Ocean Power Systems: Thermal Energy
Most people think of solar collectors as the typical silicon-based photovoltaic cells so commonly seen on residential and commercial buildings. But the largest solar collector is the ocean itself. Each day, the sun provides the equivalent of 250 billion barrels of oil in the form of thermal energy to Earth's oceans [source: Energy Efficiency and Renewable Energy, "Ocean Power" Lesson Plan]. Converting all of that potential energy into electricity requires a process scientists call ocean thermal energy conversion, or OTEC for short.
There are three types of OTEC systems. Each takes advantage of the temperature differential that occurs between warm surface water and colder, deeper ocean water, but they do it in slightly different ways.
Closed cycle systems contain a fluid that has a low boiling point. Ammonia, for example, has a boiling point of -28.01 degrees Fahrenheit (-33.34 degrees Celsius). When it's exposed to warm seawater in the system's heat exchanger, it immediately boils away into ammonia gas. The expanding vapor passes over a turbine, causing it to turn. Then it travels to a second heat exchanger into which cold seawater has been pumped. When the hot ammonia vapor encounters the cold water, it condenses back into a liquid and is ready for another cycle.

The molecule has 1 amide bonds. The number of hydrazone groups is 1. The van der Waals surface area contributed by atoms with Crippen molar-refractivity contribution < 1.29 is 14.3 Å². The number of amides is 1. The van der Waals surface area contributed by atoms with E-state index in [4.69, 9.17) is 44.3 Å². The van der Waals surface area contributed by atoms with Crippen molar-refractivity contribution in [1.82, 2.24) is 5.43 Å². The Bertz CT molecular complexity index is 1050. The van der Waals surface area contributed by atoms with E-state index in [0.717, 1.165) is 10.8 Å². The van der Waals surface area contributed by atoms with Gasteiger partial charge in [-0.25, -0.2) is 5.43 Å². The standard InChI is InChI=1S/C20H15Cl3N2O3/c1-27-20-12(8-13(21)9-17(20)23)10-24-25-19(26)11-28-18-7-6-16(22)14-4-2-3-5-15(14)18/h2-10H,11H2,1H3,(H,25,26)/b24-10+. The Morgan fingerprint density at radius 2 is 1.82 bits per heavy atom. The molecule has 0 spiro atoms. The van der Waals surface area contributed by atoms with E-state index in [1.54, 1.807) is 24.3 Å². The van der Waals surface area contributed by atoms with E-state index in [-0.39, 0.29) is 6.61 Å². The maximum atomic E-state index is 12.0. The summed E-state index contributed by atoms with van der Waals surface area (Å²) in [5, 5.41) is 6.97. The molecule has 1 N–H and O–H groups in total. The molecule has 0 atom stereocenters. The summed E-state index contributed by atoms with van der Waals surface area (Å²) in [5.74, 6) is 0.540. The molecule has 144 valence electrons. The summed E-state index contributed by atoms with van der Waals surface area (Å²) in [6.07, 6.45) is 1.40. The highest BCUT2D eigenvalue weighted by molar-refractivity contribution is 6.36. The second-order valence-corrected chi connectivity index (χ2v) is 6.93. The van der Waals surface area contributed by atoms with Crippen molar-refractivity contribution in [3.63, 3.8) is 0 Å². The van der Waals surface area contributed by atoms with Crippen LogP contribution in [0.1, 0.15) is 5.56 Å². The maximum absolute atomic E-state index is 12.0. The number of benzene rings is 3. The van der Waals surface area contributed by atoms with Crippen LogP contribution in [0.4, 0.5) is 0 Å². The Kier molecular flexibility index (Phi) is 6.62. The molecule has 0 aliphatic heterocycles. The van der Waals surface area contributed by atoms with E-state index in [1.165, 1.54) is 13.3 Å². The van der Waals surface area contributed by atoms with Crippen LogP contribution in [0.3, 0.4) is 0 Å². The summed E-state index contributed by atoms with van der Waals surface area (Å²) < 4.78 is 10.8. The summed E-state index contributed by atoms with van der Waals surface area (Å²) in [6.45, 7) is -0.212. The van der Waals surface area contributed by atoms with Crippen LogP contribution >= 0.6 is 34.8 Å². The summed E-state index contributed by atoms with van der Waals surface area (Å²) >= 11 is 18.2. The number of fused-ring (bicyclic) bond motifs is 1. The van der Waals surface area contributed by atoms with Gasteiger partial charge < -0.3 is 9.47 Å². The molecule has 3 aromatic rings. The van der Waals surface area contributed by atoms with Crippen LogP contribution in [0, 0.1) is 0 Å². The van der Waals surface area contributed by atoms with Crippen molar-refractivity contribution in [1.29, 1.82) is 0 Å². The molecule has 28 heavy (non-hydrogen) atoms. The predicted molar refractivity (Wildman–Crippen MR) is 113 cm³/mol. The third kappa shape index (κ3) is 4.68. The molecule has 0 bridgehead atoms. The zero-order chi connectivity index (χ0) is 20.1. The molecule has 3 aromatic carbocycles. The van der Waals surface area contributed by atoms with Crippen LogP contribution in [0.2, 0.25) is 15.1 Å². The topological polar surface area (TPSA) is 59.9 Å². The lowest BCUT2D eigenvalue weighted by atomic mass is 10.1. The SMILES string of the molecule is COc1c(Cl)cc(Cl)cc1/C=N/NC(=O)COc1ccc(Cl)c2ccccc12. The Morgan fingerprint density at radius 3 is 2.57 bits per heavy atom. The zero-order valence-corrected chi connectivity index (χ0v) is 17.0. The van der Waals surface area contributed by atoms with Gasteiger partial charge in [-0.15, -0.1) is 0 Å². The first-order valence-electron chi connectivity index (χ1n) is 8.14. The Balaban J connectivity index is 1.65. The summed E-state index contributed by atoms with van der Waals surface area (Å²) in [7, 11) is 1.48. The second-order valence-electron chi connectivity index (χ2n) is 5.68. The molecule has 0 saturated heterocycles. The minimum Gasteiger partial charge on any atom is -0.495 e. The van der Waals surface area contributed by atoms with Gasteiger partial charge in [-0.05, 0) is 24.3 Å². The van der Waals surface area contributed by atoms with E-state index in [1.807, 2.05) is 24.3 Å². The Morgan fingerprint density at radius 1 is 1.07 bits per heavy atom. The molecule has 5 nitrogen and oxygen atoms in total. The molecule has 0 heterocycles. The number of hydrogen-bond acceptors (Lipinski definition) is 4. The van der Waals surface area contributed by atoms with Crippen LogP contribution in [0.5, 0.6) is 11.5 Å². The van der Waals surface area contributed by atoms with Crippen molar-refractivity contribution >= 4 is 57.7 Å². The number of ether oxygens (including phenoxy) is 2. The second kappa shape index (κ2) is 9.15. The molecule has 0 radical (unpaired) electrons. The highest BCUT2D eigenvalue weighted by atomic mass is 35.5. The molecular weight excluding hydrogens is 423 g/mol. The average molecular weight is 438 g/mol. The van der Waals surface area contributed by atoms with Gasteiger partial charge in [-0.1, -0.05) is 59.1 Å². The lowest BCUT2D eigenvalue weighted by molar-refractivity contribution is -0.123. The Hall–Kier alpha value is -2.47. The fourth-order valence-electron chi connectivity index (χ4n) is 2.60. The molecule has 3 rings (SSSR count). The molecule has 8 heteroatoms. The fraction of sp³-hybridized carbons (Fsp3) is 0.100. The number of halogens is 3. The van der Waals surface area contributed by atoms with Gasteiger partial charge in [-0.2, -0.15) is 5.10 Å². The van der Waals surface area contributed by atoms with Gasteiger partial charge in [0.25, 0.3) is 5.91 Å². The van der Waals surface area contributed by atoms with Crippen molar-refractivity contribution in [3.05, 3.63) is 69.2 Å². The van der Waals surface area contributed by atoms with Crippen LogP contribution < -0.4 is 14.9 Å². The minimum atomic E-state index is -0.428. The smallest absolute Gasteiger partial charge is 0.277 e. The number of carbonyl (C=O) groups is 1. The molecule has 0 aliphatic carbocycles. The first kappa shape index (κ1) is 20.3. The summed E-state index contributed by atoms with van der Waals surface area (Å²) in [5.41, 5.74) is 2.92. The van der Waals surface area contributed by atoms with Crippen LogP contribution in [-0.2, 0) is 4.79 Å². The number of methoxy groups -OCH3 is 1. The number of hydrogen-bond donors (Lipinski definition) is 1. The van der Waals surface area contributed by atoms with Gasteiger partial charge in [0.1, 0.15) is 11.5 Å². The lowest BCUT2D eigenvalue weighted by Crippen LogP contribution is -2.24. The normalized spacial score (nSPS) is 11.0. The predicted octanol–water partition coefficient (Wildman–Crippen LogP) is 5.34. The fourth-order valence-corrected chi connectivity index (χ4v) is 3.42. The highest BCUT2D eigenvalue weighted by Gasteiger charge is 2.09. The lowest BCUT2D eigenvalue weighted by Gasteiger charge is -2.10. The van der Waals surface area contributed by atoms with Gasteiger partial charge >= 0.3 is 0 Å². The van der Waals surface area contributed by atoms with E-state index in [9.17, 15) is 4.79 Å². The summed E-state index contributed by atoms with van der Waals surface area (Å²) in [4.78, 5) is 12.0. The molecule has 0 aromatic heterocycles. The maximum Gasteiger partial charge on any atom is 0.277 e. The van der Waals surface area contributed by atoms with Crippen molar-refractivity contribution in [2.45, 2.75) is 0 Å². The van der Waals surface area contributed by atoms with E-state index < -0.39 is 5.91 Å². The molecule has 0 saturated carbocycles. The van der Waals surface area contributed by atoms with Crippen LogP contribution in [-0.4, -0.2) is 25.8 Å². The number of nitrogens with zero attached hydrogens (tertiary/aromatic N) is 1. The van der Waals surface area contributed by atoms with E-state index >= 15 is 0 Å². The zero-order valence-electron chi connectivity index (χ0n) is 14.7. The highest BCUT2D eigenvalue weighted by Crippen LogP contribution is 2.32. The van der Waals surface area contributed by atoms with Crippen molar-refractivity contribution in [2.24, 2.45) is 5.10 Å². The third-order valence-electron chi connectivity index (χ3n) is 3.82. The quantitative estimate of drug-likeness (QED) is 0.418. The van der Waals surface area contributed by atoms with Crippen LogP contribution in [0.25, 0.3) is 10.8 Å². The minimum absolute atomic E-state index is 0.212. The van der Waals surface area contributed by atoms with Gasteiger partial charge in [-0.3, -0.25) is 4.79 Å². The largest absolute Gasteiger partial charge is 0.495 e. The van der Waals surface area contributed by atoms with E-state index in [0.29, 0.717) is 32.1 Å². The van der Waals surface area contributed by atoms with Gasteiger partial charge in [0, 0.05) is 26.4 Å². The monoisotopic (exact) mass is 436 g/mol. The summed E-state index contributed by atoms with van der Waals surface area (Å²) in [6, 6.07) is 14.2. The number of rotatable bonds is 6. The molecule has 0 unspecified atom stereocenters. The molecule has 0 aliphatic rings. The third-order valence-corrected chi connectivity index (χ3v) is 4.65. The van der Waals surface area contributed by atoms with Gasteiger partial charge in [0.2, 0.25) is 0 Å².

Get Your Juice -- with a Side of Water
One advantage of open or hybrid OTEC systems is that, on the way to making electricity, they also produce fresh water -- another resource in short supply in certain areas of the world. A single 2-megawatt OTEC plant could, in theory, produce 14,118.3 cubic feet (4,300 cubic meters) of desalinated water each day [source: Energy Efficiency and Renewable Energy].
Open cycle systems operate on a different principle. They start with warm surface water, which is placed into a vacuum chamber. As the vacuum pump removes air to create a low-pressure environment, the warm seawater boils. The resulting steam is almost pure water, and like the steam produced in a coal-fired power plant, it can be used to drive a turbine. Cold seawater, pumped from the ocean depths, cools the steam and changes it back into water.
Hybrid systems, as the name suggests, combine the best of their open and closed cousins. First, warm seawater changes into steam in a low-pressure container. The steam then vaporizes a low-boiling-point fluid in a closed-cycle loop that drives a turbine.
Currently, OTEC systems produce relatively small amounts of electricity. But the potential is enormous. Some experts believe that OTEC could produce billions of watts of power in the coming decades. As we'll see in the next section, these are the kinds of numbers that have driven energy companies to invest heavily in all types of ocean-power technologies.